In addition, the Stage 1 development features in the new Australian Garden the monumental skyspace sculpture Within without 2010 by American artist James Turrell. This work, the largest of its kind, provides an immersive experience using light, perception and space.

There are four new sculptures; three of which were commissioned specially for the Stage 1 development. The Gallery commissioned Melbourne-based artist Mari Funaki to create a sculpture, Twilight that will be sited near the new front entrance doors. Urban Art Projects were commissioned to create two large sculptural works, a 2.7-metre spherical sculpture by renowned senior Indigenous artist Thanakupi and a 12-metre suspended piece interpreted from a Maningrida fish-trap artefact. The fourth work, the Angel of the North (Life-size maquette) by renowned British sculptor Antony Gormley, a generous gift from James and Jacqui Erskine, has just been installed in the Sculpture Garden on the shores of Lake Burley Griffin.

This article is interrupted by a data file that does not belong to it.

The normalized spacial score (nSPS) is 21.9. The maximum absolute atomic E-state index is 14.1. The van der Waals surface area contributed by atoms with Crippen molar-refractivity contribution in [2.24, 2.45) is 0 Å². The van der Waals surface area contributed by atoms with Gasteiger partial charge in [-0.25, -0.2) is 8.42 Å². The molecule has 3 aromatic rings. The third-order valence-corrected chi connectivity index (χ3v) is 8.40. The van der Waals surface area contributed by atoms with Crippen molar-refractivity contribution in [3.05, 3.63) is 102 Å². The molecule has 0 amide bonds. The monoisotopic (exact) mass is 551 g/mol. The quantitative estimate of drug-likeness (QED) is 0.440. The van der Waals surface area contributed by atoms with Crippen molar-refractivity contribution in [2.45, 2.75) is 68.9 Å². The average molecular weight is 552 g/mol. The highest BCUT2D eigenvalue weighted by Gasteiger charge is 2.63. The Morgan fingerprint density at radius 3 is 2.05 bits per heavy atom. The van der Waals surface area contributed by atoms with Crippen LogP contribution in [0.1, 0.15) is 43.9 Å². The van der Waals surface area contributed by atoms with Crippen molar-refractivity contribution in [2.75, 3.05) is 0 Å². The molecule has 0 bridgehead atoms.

MEDIA BACKGROUNDER – Stage One building

  • Stage One features a new entrance and foyer, Gallery shop, a new function and event space, street café (opening in mid October) and 11 new Indigenous art galleries showcasing works from the world‘s largest collection of Australian Indigenous art.
  • The National Gallery of Australia‘s Stage One ?New Look‘ was officially opened on Thursday 30 September by Her Excellency Ms Quentin Bryce AC, the Governor-General of the Commonwealth of Australia.
  • The architects for the Stage One development are PTW Architects and the design leader is Andrew Anderson.
  • Construction of Stage One commenced in 2007 and completed in 2010.
  •  The original building was opened in 1982 by H.M. Queen Elizabeth II. This is the largest redevelopment since then.